“90% of cervical cancer deaths worldwide come from Africa, and HIV patients are six times more likely to develop the disease”, Prof. George Boateng Kyei, Associate Professor of Virology, NMIMR, has revealed.
Following this, the Institute, in collaboration with the National AIDS/STDs Control Program, the National TB Control Program, and the Cervical Cancer Prevention and Training Centre at Catholic Hospital, Battor, launched the project, titled “Implementing Cervical Cancer Screening among Women Living with HIV in Ghana,” (ICERV-GH) on January 24, 2024 to address the healthcare challenge of inadequate cervical cancer screening among women.
The project, I-CERV-GH with funding support from Expertise France through L’Initiative, aims to integrate routine cervical cancer screening for women living with HIV in Ghana.
Prof. George Boateng Kyei, Principal Investigator of the I-CERV-GH project
According to him, while working as an HIV physician in the United States, cervical cancer screening was one of the most crucial healthcare treatments for all women. Unfortunately, the same cannot be said for his home country, Ghana. Prof. Kyei recounted that, due to the human resources and other logistics required, women in less-endowed countries have been left behind in screening. This, he said, cannot be overemphasized and therefore called for the urgent need for an active screening program in the country for all women, especially those living with HIV.
“When I was working as an HIV physician in the US, one of the things we were careful to do for all the women in the clinic was cervical cancer screening. So, when I realized screening was not routine in Ghana, it was quite worrying, and I wish there was something I could do about it. Therefore, when our Director showed us the call for proposals from L’Initiative, it was easy to determine what to write about,” he reiterated.
For the successful implementation of the project, Prof. Kyei pointed out the need to train nurses from the clinics to do the screening, visual inspection of the cervix, and treatment of early lesions while making effective use of HPV polymerase chain reaction (PCR), which is now the recommended way to screen for early cervical cancer alongside GeneXpert machines.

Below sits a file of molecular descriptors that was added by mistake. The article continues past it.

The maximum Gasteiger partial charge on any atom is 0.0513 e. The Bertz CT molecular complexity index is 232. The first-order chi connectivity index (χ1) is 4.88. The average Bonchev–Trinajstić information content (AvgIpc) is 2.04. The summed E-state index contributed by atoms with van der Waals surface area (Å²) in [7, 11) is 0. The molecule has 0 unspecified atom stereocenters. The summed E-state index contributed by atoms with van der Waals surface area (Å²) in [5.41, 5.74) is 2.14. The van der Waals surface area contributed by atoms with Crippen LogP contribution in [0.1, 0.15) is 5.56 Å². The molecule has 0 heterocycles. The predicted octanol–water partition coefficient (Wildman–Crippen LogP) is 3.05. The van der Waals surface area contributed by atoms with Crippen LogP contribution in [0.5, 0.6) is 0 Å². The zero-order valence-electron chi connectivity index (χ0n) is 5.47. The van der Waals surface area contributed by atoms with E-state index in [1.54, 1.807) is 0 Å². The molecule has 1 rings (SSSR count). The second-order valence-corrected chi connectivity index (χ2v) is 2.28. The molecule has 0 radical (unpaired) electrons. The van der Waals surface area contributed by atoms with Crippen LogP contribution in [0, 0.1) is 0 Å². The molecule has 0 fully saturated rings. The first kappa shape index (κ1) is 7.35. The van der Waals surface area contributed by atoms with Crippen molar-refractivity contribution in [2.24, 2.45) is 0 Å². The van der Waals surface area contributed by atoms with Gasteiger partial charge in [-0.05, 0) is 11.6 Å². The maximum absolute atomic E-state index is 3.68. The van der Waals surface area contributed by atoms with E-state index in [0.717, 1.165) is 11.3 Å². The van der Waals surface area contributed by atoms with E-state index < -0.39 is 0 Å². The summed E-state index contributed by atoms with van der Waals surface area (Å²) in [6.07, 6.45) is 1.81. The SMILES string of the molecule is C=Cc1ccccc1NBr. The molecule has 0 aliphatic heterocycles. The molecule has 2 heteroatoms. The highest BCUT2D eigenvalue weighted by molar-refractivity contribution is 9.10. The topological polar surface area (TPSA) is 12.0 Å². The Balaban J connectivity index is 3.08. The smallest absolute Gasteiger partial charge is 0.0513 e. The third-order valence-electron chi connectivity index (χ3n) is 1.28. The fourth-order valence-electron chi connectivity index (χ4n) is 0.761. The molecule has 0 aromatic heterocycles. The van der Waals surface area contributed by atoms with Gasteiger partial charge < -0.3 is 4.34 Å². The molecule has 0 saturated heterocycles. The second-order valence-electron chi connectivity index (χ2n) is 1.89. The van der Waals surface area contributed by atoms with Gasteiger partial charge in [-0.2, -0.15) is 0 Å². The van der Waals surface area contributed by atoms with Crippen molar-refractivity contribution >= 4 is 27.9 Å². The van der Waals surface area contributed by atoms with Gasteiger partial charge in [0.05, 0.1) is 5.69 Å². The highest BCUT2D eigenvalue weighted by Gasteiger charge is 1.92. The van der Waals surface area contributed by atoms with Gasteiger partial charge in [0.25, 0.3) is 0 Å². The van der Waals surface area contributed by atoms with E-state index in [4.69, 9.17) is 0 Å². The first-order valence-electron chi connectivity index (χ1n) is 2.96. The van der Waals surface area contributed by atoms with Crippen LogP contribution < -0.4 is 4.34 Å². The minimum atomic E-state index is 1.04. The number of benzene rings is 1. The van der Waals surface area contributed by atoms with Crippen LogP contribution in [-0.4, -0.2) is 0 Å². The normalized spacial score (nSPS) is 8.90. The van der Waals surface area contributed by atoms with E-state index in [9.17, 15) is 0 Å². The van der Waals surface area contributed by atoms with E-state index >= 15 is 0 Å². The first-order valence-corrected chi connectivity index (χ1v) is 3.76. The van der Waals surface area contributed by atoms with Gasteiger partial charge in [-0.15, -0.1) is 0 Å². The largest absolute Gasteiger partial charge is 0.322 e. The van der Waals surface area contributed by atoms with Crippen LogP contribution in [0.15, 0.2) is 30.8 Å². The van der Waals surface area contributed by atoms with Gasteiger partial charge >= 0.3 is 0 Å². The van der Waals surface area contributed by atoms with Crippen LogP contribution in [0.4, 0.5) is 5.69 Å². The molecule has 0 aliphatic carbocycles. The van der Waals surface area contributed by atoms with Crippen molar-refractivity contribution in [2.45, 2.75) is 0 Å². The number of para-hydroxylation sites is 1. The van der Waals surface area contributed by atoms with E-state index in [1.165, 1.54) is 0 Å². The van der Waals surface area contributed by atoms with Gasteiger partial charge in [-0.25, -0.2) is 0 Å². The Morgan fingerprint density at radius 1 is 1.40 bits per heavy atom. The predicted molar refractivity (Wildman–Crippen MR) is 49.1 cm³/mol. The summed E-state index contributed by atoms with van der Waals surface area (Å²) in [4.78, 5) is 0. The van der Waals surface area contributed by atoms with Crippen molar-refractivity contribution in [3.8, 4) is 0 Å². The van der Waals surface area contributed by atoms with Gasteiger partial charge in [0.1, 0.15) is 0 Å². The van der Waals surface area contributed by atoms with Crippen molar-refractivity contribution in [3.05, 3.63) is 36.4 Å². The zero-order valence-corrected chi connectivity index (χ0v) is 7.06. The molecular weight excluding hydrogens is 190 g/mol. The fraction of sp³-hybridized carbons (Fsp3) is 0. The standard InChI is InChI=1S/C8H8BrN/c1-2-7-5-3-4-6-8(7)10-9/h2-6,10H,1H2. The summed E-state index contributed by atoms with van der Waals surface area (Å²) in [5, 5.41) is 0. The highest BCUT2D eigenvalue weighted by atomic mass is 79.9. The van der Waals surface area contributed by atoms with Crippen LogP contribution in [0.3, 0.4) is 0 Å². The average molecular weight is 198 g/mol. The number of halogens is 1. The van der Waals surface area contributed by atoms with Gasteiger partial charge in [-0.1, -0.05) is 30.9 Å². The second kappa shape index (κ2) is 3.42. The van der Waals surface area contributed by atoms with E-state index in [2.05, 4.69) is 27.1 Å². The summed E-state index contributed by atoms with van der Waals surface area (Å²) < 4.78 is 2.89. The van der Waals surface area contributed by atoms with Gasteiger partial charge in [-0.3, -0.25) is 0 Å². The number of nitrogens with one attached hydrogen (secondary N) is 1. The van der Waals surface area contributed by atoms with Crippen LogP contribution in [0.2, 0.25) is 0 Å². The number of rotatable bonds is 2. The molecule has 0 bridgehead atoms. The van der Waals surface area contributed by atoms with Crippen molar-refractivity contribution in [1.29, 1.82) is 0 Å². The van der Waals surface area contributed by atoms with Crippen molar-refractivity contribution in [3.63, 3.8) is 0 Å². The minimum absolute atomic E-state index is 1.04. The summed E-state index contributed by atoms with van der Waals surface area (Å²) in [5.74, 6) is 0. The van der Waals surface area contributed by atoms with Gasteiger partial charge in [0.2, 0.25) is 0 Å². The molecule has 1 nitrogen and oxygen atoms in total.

“We hope to provide evidence that CC screening can be integrated into routine HIV care if nurses are trained to take charge of the screening using validated and simple treatment protocols,” Prof. Kyei added.
Dr. Deborah Atobrah, Senior Research Fellow, Medical and Social Anthropology, Institute of African Studies, University of Ghana
The Chairperson at the lauch, Dr. Deborah Atobrah, Senior Research Fellow, Medical and Social Anthropology, Institute of African Studies, University of Ghana gave an eye-open ing key message. She pointed out the impact of stigmatization, particularly on women living with cervical cancer, and called for cervical cancer screening to be made routine, similar to breast cancer screening, in order to prevent the spread and risk of the disease.
Dr. Stephen Ayisi Addo, Programme Manager, National AIDS/STIs Control Programme
Dr. Stephen Ayisi Addo, Programme Manager, National AIDS/STIs Control Programme, said, “This project is coming in at an important time, and we seek to partner with the institutes to build evidence to guide our policies and the development of guidelines for a seamless integration of cervical cancer care for persons living with HIV. We hope this is the biggest of all the different things we are doing. By embarking on this with the other groups, we believe that at the end of the two years, we will have built enough evidence to support us in our line of duty”.
Cross-sectional view of representatives from participating institutions at the project launch
The project which will be implemented at the following clinics and hospitals: Greater Accra Region: Korle-Bu Teaching Hospital Infectious Diseases Center, Central Region: Ewim Polyclinic, Cape Coast Metropolitan Hospital and Elmina Polyclinic Eastern Region: Atua Government Hospital and St. Martin de Porres Hospital, Agomanya will gather evidence from close to 3000 patients which will be crucial for formulating a national program.
At the end, the project will also provide a manual and a document that will serve as a reference and framework for a future national program.
Group photograph of representatives of participating institutions